Beer, long the nation’s favorite, was one of the bigger losers, falling 1.5 per cent in 2018 after recording a 1.1 per cent decline the previous year. Wine sales last year were up a very modest 0.4 per cent with another 0.3 per cent increase predicted for this year.
The concept of cannabis crossover is “a nuanced and complex subject,” says Rand.
“We have a new, young industry that has no leading brands today, but as consumer consideration of cannabis and the available product lines expand (and as more become recreationally legalized), there’s no doubt consumers will consider cannabis options and that may put alcoholic beverage consumption at risk.
“Alcohol brands need to pay attention to those who consume their products, recognizing that while not every dollar spent on legal cannabis is a dollar taken from alcohol suppliers, it’s critical for beverage alcohol companies to prepare today to meet consumer’s needs as the markets mature and overlap,” she adds.
According to researchers, legal cannabis will have a long-term impact on beverage alcohol that is not seen today because cannabis has yet to go mainstream. They’re not giving the beverage industry a sky-is-falling report, but an actual roadmap to identify both risks and opportunities for their industry based on consumer behavior.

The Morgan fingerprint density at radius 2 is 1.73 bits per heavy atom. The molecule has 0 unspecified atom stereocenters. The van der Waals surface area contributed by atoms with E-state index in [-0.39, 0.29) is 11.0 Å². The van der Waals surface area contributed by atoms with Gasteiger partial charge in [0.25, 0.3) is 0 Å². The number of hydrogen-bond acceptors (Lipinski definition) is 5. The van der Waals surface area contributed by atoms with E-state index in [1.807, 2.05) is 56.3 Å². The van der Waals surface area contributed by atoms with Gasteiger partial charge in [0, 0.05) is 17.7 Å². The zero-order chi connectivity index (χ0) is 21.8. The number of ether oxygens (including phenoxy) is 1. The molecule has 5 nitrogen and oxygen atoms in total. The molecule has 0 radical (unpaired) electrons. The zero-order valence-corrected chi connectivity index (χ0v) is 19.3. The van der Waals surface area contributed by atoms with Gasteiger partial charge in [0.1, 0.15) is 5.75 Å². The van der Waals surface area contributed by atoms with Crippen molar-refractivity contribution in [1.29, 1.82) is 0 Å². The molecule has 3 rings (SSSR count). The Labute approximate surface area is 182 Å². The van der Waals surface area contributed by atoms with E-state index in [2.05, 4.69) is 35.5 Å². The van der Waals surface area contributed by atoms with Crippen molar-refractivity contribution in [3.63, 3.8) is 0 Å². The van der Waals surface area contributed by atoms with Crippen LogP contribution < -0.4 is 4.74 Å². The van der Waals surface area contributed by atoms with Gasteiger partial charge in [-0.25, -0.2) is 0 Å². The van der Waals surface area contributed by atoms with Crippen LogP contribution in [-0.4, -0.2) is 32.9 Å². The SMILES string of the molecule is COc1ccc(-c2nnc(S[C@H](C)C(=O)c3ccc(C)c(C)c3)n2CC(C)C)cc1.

Lukas says she believes future industry expansion will come in the form of drinks.
“You’re going to see a confluence of your industry and our industry in 2019. Micro-dosing allows this to be a possibility.” She also noted Coca-Cola and Anheuser-Busch InBev have already announced financial support to develop cannabis-infused non-alcoholic drinks.” Anheuser-Busch has committed $100 million in a joint venture with a Canadian cannabis producer to follow the trail of infused beverages.
“Our tracking in Canada parallels what we see in the US,” she said. “The difference is we haven’t yet hit a point where use in Canada has been legal long enough to chart the same kind of trajectory we see in the states — but I will tell you that consumer behavior on other major issues is almost an identical match, so we’re expected a similar story in Canada.”